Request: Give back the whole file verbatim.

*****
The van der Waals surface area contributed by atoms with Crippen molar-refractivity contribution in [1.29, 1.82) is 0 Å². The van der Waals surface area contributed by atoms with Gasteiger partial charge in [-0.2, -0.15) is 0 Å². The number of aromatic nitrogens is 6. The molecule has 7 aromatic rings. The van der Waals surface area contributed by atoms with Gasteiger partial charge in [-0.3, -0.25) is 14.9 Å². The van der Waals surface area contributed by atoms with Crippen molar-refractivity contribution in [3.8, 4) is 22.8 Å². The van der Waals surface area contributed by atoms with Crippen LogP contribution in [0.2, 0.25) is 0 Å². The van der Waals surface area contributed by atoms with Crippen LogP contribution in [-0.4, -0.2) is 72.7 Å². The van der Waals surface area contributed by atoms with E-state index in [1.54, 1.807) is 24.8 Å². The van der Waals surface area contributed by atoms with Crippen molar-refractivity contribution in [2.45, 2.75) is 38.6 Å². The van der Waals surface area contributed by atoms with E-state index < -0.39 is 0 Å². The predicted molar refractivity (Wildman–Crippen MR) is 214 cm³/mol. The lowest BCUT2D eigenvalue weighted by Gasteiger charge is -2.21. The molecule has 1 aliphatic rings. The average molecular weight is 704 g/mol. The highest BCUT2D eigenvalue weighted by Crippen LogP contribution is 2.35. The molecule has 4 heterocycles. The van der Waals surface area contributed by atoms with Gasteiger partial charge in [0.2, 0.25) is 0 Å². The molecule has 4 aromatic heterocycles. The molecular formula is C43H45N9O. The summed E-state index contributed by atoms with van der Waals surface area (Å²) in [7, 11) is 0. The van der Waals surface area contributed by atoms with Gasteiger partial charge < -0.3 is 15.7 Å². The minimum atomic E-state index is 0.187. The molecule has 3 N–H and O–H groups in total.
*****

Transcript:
The van der Waals surface area contributed by atoms with Crippen molar-refractivity contribution in [1.29, 1.82) is 0 Å². The van der Waals surface area contributed by atoms with Gasteiger partial charge in [-0.2, -0.15) is 0 Å². The number of aromatic nitrogens is 6. The molecule has 7 aromatic rings. The van der Waals surface area contributed by atoms with Gasteiger partial charge in [-0.3, -0.25) is 14.9 Å². The van der Waals surface area contributed by atoms with Crippen molar-refractivity contribution in [3.8, 4) is 22.8 Å². The van der Waals surface area contributed by atoms with Crippen LogP contribution in [0.2, 0.25) is 0 Å². The van der Waals surface area contributed by atoms with Crippen LogP contribution in [-0.4, -0.2) is 72.7 Å². The van der Waals surface area contributed by atoms with E-state index in [1.54, 1.807) is 24.8 Å². The van der Waals surface area contributed by atoms with Crippen molar-refractivity contribution in [2.45, 2.75) is 38.6 Å². The van der Waals surface area contributed by atoms with E-state index < -0.39 is 0 Å². The predicted molar refractivity (Wildman–Crippen MR) is 214 cm³/mol. The lowest BCUT2D eigenvalue weighted by Gasteiger charge is -2.21. The molecule has 1 aliphatic rings. The average molecular weight is 704 g/mol. The highest BCUT2D eigenvalue weighted by Crippen LogP contribution is 2.35. The molecule has 4 heterocycles. The van der Waals surface area contributed by atoms with Gasteiger partial charge in [0.2, 0.25) is 0 Å². The molecule has 4 aromatic heterocycles. The molecular formula is C43H45N9O. The summed E-state index contributed by atoms with van der Waals surface area (Å²) in [7, 11) is 0. The van der Waals surface area contributed by atoms with Gasteiger partial charge < -0.3 is 15.7 Å². The minimum atomic E-state index is 0.187. The molecule has 3 N–H and O–H groups in total.